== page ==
Airborne laboratory uncovers vital elephant habitats from the sky
21 January 2020
Scientists in aeroplanes uncover crucial information about elephant movements through Borneo, helping develop a plan to protect the endangered species.
Collaborative research from Cardiff University, the Danau Girang Field Centre, Arizona State University and the South East Asia Rainforest Research Partnership has undertaken the broadest study of Bornean elephants to date, which has given new insights into their habitat choices.
There are around 1,500 Bornean elephants left in the wild, mostly concentrated in Sabah. Habitat loss has led to increasing elephant deaths, due to rises in conflicts between people and elephants, poaching, poisoning and crop raids.
To help safeguard the iconic Bornean species, conversation scientists fitted elephants with GPS collars and tracked them over seven years, observing how they travelled, to help develop initiatives to protect their pathways through habitats.
Professor Benoit Goossens, researcher at Cardiff University and Danau Girang Field Centre, said; “We need to give elephants the space they need to roam freely without coming into contact with people. We need to create protected wildlife corridors - areas of land that allow elephants to travel between their habitats safely.
“To create these paths, we needed to first understand how much space elephants need to roam as well as investigate the types of habitats that they prefer and want to avoid.”
The researchers used tracking collars and a laboratory in an aircraft, called a Global Airborne Observatory, to uncover information about the types of habitats the elephants frequented as well as where the elephants were traveling.
“We utilized a vast array of locational and remote sensing data to provide behavioural insight for elephant populations at severe risk of decline and even extinction,” said Dr Luke Evans, a postdoctoral researcher from the Arizona State University’s Centre for Global Discovery and Conservation Science.
The researchers discovered that elephants actively avoided urbanized areas, such as roads and villages, and moved more quickly and directly in areas with less vegetation.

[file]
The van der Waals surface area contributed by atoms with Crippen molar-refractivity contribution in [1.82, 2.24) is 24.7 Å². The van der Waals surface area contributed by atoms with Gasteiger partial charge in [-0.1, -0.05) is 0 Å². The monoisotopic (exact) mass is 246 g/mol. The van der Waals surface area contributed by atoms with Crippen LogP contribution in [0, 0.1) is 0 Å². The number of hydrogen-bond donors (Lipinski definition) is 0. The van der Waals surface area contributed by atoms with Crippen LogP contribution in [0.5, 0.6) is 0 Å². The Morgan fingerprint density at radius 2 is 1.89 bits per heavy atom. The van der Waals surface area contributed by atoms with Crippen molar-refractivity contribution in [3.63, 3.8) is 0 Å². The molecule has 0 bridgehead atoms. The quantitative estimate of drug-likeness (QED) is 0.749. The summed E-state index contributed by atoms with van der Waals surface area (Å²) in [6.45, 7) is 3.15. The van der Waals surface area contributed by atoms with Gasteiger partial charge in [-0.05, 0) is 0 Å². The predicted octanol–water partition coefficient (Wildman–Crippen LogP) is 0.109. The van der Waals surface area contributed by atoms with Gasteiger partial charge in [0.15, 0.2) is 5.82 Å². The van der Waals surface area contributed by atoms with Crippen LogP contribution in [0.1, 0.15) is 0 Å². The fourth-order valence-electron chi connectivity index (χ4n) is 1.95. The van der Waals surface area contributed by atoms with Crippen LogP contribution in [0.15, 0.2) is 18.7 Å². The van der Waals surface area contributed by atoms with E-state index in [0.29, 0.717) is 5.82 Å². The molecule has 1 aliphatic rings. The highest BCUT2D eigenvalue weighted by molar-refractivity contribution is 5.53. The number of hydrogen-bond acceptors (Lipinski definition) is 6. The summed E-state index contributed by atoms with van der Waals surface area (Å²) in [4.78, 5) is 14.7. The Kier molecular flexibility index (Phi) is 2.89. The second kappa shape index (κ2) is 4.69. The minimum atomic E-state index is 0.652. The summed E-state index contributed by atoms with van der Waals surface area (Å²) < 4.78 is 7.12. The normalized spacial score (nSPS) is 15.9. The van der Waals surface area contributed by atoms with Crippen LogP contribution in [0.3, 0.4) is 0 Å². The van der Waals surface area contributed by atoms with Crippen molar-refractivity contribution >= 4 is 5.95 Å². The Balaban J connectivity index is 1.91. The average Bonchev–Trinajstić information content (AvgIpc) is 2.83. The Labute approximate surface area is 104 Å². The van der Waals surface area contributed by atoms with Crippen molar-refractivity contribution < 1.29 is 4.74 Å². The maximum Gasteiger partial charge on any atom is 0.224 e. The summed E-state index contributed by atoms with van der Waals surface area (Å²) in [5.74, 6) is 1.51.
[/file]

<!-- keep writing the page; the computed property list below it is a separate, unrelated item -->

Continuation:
"Our study showed overall active avoidance of urbanized areas by elephants despite increasing levels of human-elephant conflict throughout Sabah. This suggests that the increase in Bornean elephant mortality is not adequately explained without significant increases in incidences of active hunting and ivory poaching, as well as incidences of poisoning in agricultural landscapes.
“We also found that elephants preferred to travel along ridgelines, suggesting that these pathways should feature in future protected areas such as wildlife corridors.
“Through airborne and field-based observations, we have been able to provide a vital insight into the best practices for creating a plan to save this much-loved Bornean species,” said Professor Goossens.
The research study was published in the journal Global Ecology and Conservation and was funded by the Rainforest Trust, UN Development Programme, Avatar Alliance Foundation, RSPO, WWF, Morgan Family Foundation, Elephant Family, Houston Zoo, Mohamed bin Zayed Species Conservation Fund, the Asian Elephant Foundation, Columbus Zoo and Aquarium, Ocean Park Conservation Foundation Hong Kong and US Fish and Wildlife Service’s Asian Elephant Conservation Fund.